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Emirates to operate Singapore-Penang flights from April 2020

However, this is still not the world’s shortest first class flight.

In a surprise move, Emirates will start operating to Penang from 9 April 2019. The daily service will be operated via Singapore using a Boeing 777-300ER aircraft offering three cabins.

Emirates is probably the world’s largest operator of fifth-freedom flights, given its reputation as the world’s super connector. However, there are still some cities that it is not serving at the moment, such as Penang.

After Emirates announced that it was going to pull its EK432/433 Dubai-Singapore-Brisbane flights, this new service came as a surprise, although not unexpected. Anna.aero has observed that with the cessation of the Dubai-Singapore-Brisbane flights, this new Dubai-Singapore-Penang service will allow Emirates to maintain the number of services between Singapore and Dubai at four daily.

Emirates will also be the only airline operating a widebody between the two city, and the only airline offering a first class service between both cities. This is, however, not the world’s shortest first class flight – that honour goes to Emirates’ Dubai-Muscat service, at 40 minutes long.

The schedule

The service will operate daily with the following schedule:

SectorFlight No.DepartureArrivalDurationDaysAircraft
DXB-SINEK348023014057h 35mDailyB777-300ER
SIN-PENEK348153517151h 40mDailyB777-300ER
PEN-SINEK349222023501h 30mDailyB777-300ER
SIN-DXBEK349014004557h 15mDailyB777-300ER

The aircraft

Emirates will be using the Boeing 777-300ER for this service, similar to the ones that they are using for the Singapore-Brisbane and Singapore-Melbourne service.

The aircraft carries 8 first class seats, 42 business class seats and 304 or 310 economy class seats, depending on which variant you are on.

For those eyeing a business class redemption for this short haul flight, note that this is the 2-3-2 configuration, which is alright for a short haul flight but may not be worth the cash. (Read here for a review of the seat I took from Dubai to Singapore.)

Emirates Boeing 777-300ER business class seat

In economy class, this will be in a 3-4-3 configuration, and I’ll be horrified to be disembarking in Penang with 300 other people on the same flight – the immigration facility there can be a little small so this will be a race to the front of the line.

Very affordable economy class fares

The launch fare for economy class is a very affordable… $117.10.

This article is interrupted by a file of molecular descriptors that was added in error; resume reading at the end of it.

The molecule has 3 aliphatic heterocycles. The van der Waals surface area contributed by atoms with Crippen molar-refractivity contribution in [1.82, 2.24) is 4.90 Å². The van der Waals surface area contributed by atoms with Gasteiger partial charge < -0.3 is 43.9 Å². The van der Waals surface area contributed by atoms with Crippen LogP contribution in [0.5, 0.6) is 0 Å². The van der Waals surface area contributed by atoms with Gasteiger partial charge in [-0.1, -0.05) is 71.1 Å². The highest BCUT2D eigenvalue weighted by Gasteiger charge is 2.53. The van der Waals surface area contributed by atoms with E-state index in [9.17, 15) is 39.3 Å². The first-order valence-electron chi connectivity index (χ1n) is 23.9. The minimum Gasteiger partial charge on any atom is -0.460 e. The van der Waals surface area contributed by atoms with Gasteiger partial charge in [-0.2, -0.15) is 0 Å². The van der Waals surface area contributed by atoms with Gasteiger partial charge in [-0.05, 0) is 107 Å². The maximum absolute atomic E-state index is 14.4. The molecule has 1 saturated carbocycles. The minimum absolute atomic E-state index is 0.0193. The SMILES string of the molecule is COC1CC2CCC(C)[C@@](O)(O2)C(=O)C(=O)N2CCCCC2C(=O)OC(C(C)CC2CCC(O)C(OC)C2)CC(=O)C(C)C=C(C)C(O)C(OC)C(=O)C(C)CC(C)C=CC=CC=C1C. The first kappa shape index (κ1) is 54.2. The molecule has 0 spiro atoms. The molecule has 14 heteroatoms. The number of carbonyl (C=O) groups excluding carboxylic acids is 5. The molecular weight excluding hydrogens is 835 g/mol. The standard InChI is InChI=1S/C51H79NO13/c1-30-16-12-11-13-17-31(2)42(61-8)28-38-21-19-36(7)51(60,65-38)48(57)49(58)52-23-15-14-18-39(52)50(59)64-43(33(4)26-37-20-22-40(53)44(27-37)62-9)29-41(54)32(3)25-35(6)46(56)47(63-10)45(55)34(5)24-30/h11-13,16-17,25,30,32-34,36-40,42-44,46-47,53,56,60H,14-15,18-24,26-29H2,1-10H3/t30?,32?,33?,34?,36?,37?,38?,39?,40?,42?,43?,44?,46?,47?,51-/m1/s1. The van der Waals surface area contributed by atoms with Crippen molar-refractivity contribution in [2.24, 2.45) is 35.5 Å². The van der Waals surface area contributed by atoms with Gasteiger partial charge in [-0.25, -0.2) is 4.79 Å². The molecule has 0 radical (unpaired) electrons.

Emirates economy class fare from Singapore to Penang

The $11710 price is in T class under the Saver fare family, with a base fare of $50. In case the T class fares run out, the next two fares, L & Q classes (also in the Saver family), runs at $70 or $90 respectively, so they are still very affordable after adding taxes and surcharges.

Redemption using Qantas Frequent Flyer

If you are thinking of splurging but refuse to pay $1,000 for a return business class fare, you can also use your Qantas points to redeem for Emirates flights.

Qantas and Emirates have a joint venture, which means that frequent flyer members of both airlines can use their points to redeem for virtually all flights on both networks.

While the flights have not been loaded into the award availability system, a look at QFF’s chart priced the flight at the following mileage:

Class of travelOne-way QFF points required
Economy8,000
Business18,400
First27,600
No. of QFF points required for award ticket on SIN-PEN, one way

Note that Qantas imposes a surcharge for award redemption, so be sure to find out how much they are before redeeming your points.

But if you do splurge for a first class ticket, it’s a great chance to use the Qantas First Class lounge at Changi, given that Emirates customers and elite frequent flyer members will have access to Qantas’ network of lounges.

Qantas Singapore First Class Lounge

Final thoughts

This is definitely a rather intriguing new service, given that Singapore-Penang has been served by low-cost carriers for a while now.

For the record, the other carriers on this route include Silkair, AirAsia, Jetstar and Scoot, with Silkair being the only full service airline.

It will be interesting to see how this pans out, given that airlines typically try new markets as a tag-on service, especially when they are not confident of the financial viability of the market. Using Singapore as the intermediary point, this will allow Emirates to soften the potential downside of the Penang route.

For now, I’ll be keen to hear if anyone is willing to blow $1,540 on a return first class ticket to Penang!

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